Emma Corrin is brilliant as an idiot savant crime-solver in ‘A Murder at the End of the World’

Darby Hart (Emma Corrin), an author and amateur detective, in 'A Murder at the End of the World'. Picture: Supplied

Darby Hart (Emma Corrin), an author and amateur detective, in 'A Murder at the End of the World'. Picture: Supplied

Published Nov 20, 2023


My binge-watching this week has led me to two fascinating offerings, where technology and social media apps were a crucial facet of its storytelling.

The first was the Netflix thriller “Missing”, an anthology sequel to “Searching” from 2019, which centres on June Allen (Storm Reid), who is a contumacious 18-year-old, and her single mother, Grace (Nia Long), from Los Angeles.

The film looks at how June turns into an online super sleuth when her mom goes missing after leaving for a much-needed weekend getaway to Cartagena, Colombia, with her new beau Kevin Lin (Ken Leung).

If you are looking for a fast-paced offering, with solid performances and a compelling script, watch this.

“A Murder at the End of the World” was the other compelling watch.

The psychological tech thriller, which is the brainchild of Brit Marling and Zal Batmanglij, recently dropped on Disney+.

It follows Darby Hart (Emma Corrin), an author and amateur detective, who finds herself among the eight guests of Andy Ronson (Clive Owen), a billionaire tech disruptor who is known for being a recluse.

The first episode opens with Darby at a book signing for her debut memoir, “Silver Doe”. Her arrival is discreet, pretty much like her personality.

The moment she steps onto the podium in her red hoodie, she nervously unpacks her journey. At first, everyone in the room appears disinterested in her mousy disposition.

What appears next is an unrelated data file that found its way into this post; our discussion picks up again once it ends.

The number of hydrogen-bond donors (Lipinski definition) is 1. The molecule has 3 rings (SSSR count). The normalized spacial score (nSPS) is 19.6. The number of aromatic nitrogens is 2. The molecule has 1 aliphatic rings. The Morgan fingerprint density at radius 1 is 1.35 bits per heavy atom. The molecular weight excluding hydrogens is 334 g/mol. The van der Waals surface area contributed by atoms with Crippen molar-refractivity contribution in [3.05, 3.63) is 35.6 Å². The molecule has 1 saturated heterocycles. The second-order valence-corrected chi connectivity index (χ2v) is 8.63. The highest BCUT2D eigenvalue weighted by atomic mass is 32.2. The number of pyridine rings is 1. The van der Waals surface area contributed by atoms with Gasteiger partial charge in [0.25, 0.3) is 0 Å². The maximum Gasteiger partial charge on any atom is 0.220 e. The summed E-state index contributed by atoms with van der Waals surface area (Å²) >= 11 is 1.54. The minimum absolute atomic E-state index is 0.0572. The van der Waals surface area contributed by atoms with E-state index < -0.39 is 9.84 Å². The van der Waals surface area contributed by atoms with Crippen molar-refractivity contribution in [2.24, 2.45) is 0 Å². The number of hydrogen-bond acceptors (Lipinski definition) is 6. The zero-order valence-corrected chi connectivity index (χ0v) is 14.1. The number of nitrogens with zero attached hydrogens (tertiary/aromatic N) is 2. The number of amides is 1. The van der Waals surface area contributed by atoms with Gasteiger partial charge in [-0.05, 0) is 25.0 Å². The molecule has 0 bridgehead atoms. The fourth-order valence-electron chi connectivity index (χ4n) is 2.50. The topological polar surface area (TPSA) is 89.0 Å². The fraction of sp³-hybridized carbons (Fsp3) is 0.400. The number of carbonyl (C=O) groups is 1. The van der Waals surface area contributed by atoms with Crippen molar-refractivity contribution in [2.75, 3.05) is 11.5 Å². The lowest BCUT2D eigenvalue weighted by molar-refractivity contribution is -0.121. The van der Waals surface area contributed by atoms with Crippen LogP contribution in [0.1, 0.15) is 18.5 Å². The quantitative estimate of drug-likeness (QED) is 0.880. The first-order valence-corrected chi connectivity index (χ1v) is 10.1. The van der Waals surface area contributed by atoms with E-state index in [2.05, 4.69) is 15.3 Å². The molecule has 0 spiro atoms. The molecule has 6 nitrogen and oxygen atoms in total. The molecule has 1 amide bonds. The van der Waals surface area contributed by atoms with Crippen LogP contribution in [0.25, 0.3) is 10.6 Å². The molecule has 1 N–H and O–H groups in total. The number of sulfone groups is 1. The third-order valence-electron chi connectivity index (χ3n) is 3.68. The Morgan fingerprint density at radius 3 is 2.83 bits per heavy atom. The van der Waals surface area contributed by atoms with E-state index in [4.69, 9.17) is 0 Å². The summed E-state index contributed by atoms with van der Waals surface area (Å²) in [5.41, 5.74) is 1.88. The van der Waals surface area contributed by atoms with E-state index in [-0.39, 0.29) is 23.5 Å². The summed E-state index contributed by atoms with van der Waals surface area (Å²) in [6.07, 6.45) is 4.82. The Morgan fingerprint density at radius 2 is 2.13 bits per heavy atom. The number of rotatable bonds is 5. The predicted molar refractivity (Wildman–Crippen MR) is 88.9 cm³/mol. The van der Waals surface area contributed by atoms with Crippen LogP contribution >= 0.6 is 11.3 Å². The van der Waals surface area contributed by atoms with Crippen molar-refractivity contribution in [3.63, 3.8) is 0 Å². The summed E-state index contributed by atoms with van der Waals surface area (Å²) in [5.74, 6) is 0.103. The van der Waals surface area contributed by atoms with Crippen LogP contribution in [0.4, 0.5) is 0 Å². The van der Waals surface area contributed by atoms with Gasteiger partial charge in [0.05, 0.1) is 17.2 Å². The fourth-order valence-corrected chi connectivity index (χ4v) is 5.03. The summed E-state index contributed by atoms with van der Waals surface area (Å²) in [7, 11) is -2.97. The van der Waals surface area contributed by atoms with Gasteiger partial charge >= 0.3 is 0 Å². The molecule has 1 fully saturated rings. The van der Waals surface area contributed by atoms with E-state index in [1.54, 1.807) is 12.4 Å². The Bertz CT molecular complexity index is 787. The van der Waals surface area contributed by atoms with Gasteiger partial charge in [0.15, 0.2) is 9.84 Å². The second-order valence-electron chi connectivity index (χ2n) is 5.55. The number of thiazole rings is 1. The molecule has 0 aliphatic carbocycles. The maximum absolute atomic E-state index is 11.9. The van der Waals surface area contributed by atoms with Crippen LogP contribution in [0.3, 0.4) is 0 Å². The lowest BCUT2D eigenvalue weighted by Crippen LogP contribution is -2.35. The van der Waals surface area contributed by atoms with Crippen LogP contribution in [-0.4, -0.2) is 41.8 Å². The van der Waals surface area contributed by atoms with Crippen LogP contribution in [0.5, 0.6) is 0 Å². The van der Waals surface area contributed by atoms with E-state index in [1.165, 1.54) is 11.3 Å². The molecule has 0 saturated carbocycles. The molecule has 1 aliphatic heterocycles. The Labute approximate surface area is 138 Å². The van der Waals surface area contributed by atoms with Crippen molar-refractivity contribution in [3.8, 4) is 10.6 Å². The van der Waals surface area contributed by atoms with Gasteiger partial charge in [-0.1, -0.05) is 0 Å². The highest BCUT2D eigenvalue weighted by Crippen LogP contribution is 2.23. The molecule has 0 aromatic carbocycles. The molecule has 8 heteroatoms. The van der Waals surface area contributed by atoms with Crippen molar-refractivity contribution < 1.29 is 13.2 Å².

But the moment she starts delving into the dark path she travelled to find a serial killer, she shifts their perception.

Her narration includes meeting Bill Farrah (Harris Dickinson), who was an integral part of her investigation.

Darby Hart (Emma Corrin), an author and amateur detective, in 'A Murder at the End of the World'. Picture: Supplied

As the daughter of a coroner in the town of Lost Nation, Iowa, she was exposed to death for the better part of her life. Her curious nature often led her to spot clues that would otherwise go unnoticed.

And she was drawn to the Jane Does in their town. She was curious about their story and finding out what happened to them.

As she grew older, the interest grew stronger and that’s when she connected with Bill, a talented coder who needed a new challenge as he was growing tiresome of his world.

And so the two end up tracking a serial killer, who has a calling card of leaving jewellery close to his victims, for the better part of 2016.

Following the book signing, Darby is at her loft when she is approached by Andy’s AI assistant Ray (Edoardo Ballerini).

Aside from being speechless by the technology in front of her, she is also intrigued.

And so she agrees to join the all-expenses gathering at a plush, isolated haven.

The other guests include Lee Anderson (Marling), who is Andy’s wife as well as a legendary hacker; Ziba (Pegah Ferydoni), an activist opposed to capitalism; Lu Mei (Joan Chen), a pioneering Chinese tech titan; David (Raúl Esparza), a venture capitalist as well as Andy’s right hand; Oliver (Ryan J Haddad), a roboticist makes strides unheard of in his industry; Rohan (Javed Khan), a climatologist who has led a hermetic existence for the past two decades; and, last but not least, Sian (Alice Braga), a doctor turned astronaut.

Going by the credentials of the guests, it is, without a doubt, a meeting of great minds. Make that, genius minds.

As such, Darby is unsure about why she was invited. Not a social person, she doesn’t say much until she bumps into Bill at their dinner.

She’s so surprised as the two have lost touch since they last worked together.

But the reunion is short-lived after Bill is found dead and Darby, suspecting foul play, conducts a covert investigation.

However, staying at a hotel kitted with artificial intelligence that records everything, makes her objective of finding a killer in their midst that much more difficult.

Harris Dickinson as Bill Farrah in 'A Murder at the End of the World'. Picture: Supplied

There are only two episodes available for streaming.

But it is laden with twists and turns as Darby grows increasingly suspicious of Andy’s hand in the tragic turn of events, which leaves everyone unsettled.

An idiot savant in crime-solving, Darby is calculated with every move as she is gaslit by those around her.

Her only leverage is being undermined by everyone at the supermodern hotel. And she uses that in her arsenal of ruses to get to the bottom of the truth.

∎ “A Murder at the End of the World” is streaming on Disney+.